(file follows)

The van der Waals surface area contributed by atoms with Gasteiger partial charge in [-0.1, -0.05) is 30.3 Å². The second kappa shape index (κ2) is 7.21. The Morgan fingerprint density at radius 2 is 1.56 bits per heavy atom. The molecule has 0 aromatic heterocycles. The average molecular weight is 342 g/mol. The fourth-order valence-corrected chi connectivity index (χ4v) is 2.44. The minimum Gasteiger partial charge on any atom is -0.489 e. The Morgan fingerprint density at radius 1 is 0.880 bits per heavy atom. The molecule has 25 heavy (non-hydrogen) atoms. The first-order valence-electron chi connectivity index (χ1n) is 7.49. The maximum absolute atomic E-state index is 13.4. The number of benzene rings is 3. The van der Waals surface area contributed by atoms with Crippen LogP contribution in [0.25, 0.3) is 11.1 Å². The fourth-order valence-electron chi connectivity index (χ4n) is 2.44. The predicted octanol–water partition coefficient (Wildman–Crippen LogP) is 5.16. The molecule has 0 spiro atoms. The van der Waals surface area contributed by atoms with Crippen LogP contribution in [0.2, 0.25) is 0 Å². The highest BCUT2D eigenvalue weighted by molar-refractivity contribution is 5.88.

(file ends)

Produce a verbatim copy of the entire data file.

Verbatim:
The van der Waals surface area contributed by atoms with Gasteiger partial charge in [-0.1, -0.05) is 30.3 Å². The second kappa shape index (κ2) is 7.21. The Morgan fingerprint density at radius 2 is 1.56 bits per heavy atom. The molecule has 0 aromatic heterocycles. The average molecular weight is 342 g/mol. The fourth-order valence-corrected chi connectivity index (χ4v) is 2.44. The minimum Gasteiger partial charge on any atom is -0.489 e. The Morgan fingerprint density at radius 1 is 0.880 bits per heavy atom. The molecule has 25 heavy (non-hydrogen) atoms. The first-order valence-electron chi connectivity index (χ1n) is 7.49. The maximum absolute atomic E-state index is 13.4. The number of benzene rings is 3. The van der Waals surface area contributed by atoms with Crippen LogP contribution in [0.25, 0.3) is 11.1 Å². The fourth-order valence-electron chi connectivity index (χ4n) is 2.44. The predicted octanol–water partition coefficient (Wildman–Crippen LogP) is 5.16. The molecule has 0 spiro atoms. The van der Waals surface area contributed by atoms with Crippen LogP contribution in [0.2, 0.25) is 0 Å². The highest BCUT2D eigenvalue weighted by molar-refractivity contribution is 5.88.